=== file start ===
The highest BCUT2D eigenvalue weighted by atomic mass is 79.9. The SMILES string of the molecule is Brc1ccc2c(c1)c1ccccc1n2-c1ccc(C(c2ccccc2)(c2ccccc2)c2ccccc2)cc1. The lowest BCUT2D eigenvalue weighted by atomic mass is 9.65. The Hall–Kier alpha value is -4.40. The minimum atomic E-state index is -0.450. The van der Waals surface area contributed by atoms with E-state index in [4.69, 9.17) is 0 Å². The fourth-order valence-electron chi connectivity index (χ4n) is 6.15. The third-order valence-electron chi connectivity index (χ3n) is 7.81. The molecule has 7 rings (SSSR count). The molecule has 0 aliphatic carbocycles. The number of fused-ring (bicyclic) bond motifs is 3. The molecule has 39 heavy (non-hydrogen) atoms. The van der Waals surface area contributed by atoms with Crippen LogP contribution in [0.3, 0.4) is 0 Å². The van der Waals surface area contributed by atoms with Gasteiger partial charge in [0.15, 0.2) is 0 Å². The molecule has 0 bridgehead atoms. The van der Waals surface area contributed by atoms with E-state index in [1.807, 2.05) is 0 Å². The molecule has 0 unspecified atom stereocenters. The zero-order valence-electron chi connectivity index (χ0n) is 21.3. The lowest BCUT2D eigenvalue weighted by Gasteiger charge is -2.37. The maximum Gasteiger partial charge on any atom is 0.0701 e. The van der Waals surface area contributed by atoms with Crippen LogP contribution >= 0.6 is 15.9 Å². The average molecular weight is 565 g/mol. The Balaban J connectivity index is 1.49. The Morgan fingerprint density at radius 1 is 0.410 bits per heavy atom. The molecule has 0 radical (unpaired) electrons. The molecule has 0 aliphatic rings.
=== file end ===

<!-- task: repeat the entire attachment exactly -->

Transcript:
The highest BCUT2D eigenvalue weighted by atomic mass is 79.9. The SMILES string of the molecule is Brc1ccc2c(c1)c1ccccc1n2-c1ccc(C(c2ccccc2)(c2ccccc2)c2ccccc2)cc1. The lowest BCUT2D eigenvalue weighted by atomic mass is 9.65. The Hall–Kier alpha value is -4.40. The minimum atomic E-state index is -0.450. The van der Waals surface area contributed by atoms with E-state index in [4.69, 9.17) is 0 Å². The fourth-order valence-electron chi connectivity index (χ4n) is 6.15. The third-order valence-electron chi connectivity index (χ3n) is 7.81. The molecule has 7 rings (SSSR count). The molecule has 0 aliphatic carbocycles. The number of fused-ring (bicyclic) bond motifs is 3. The molecule has 39 heavy (non-hydrogen) atoms. The van der Waals surface area contributed by atoms with Crippen LogP contribution in [0.3, 0.4) is 0 Å². The van der Waals surface area contributed by atoms with Gasteiger partial charge in [0.15, 0.2) is 0 Å². The molecule has 0 bridgehead atoms. The van der Waals surface area contributed by atoms with E-state index in [1.807, 2.05) is 0 Å². The molecule has 0 unspecified atom stereocenters. The zero-order valence-electron chi connectivity index (χ0n) is 21.3. The lowest BCUT2D eigenvalue weighted by Gasteiger charge is -2.37. The maximum Gasteiger partial charge on any atom is 0.0701 e. The van der Waals surface area contributed by atoms with Crippen LogP contribution >= 0.6 is 15.9 Å². The average molecular weight is 565 g/mol. The Balaban J connectivity index is 1.49. The Morgan fingerprint density at radius 1 is 0.410 bits per heavy atom. The molecule has 0 radical (unpaired) electrons. The molecule has 0 aliphatic rings.